Recently, there has been controversy about whether the bodies of these soldiers should be exhumed from their places. The problem is that this site lies within the boundaries of a Socorro widow's property, and she does not want the exhumations to take place. She plans to give the land to her children, and does not want to have the land disturbed.

Personally, I understand the arguments of both sides. This site is of great historical interest. However, property rights need to be respected. Maybe the city could solve the problem by following what the widow suggests. She would surrender the property if the city gave her a comparable piece of land.

Maybe its a good thing that I'm not a government official. I would hate to make a decision like that.

Anyhow, here is a link to a recent Albuquerque Journal article about the issue: Family Lot may be Graveyard for 27 Confederate Soldiers.

Socorro's newspaper the El Defensor Chieftain also has an article that mentions the issue as it was discussed at a Socorro City council meeting: Socorro Approves Utility Rate Increases.

And here is a web site that has a 2002 Albuquerque Journal article about the site: Civil War Battle Left Loose Ends. The site also has a link that lists the Confederate Civil War dead who are supposedly buried on the site.

18 October 2008

November 2008 NMGS Program

Saturday, November 15, 2008, 10:30 AM

Botts Hall, Albuquerque Special Collections Library

423 Central NE, Albuquerque NM

(NW Corner of Edith and Central)

New Mexico Genealogical Society

Ramona Caplan


speaking about


Cathay Williams,

Buffalo Soldier

Her True Story into the 20th Century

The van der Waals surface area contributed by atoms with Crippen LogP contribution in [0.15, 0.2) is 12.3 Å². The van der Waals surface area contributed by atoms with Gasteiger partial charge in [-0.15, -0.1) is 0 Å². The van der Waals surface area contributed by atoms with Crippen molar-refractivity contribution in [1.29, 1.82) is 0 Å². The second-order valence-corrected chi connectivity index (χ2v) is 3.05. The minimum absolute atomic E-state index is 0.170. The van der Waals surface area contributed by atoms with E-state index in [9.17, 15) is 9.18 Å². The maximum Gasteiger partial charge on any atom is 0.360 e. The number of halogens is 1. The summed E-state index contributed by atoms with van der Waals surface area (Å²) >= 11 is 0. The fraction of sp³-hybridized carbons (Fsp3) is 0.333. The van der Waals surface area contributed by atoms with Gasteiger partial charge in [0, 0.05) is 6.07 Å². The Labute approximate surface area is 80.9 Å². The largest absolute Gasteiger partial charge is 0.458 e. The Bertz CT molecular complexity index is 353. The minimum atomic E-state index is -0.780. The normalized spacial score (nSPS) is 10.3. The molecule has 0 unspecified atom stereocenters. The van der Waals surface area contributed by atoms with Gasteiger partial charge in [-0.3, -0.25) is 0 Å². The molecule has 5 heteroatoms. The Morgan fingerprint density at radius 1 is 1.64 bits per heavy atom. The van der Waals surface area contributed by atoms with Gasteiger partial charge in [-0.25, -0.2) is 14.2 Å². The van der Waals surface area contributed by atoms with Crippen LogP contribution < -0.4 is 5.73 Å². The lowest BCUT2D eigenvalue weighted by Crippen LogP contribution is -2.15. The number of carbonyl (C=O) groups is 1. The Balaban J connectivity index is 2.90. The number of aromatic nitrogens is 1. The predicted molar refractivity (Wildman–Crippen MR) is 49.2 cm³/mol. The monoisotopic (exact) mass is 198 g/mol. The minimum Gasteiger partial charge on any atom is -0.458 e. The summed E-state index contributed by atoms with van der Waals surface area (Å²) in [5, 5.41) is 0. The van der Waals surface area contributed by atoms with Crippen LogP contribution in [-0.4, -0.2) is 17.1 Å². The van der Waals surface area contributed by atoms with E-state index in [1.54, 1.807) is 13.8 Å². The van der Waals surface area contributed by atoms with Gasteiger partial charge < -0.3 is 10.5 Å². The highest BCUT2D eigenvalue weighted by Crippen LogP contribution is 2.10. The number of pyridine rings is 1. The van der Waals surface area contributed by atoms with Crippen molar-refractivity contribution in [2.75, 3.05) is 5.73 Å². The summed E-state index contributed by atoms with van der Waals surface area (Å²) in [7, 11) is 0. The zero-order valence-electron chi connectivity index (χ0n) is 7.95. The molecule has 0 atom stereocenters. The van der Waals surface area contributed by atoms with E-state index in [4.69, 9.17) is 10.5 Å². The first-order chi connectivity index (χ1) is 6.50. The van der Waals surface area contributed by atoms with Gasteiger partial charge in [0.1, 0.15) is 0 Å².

This is the unique story of an African-American woman, born into slavery, who became a soldier in the United States Army. In the years after the Civil War, and well into the 20th Century, women were not allowed to join the military. She, like a few other women in history, disguised herself as a man in order to serve her country. She was the only documented female member of the Buffalo Soldiers.

Her story is intertwined within the history of post Civil War New Mexico. As such, Cathay Williams will represent Luna County in the New Mexico Historical Marker Initiative, a program that recognizes women who impacted the history of our state. Please join us in celebrating this remarkable woman.


This program is free and open to the public.

For more information about our programs, please visit the New Mexico Genealogical Society website at

Influencing Others to Blog Their Genealogy

I just received a message on my Facebook page that one of my blog posts actually influenced someone to blog their own genealogy.

Kathy Brady-Blake read my post "How to Create Your Own Genealogy Blog" and decided to "just do it" and create her own blog.

Check out her site: "Kathy's Genealogy Blog".

04 October 2008

Inquiry: Photos of the Kavanaugh Family

Rebekah Sanchez, a member of the New Mexico Genealogical Society, sent me old photos of the Kavanugh Family. She was unable to identify certain members of the family.

I've posted the photos on the NMGS Blog. Follow this link to view the pictures and read Rebekah's descriptions of the people in them.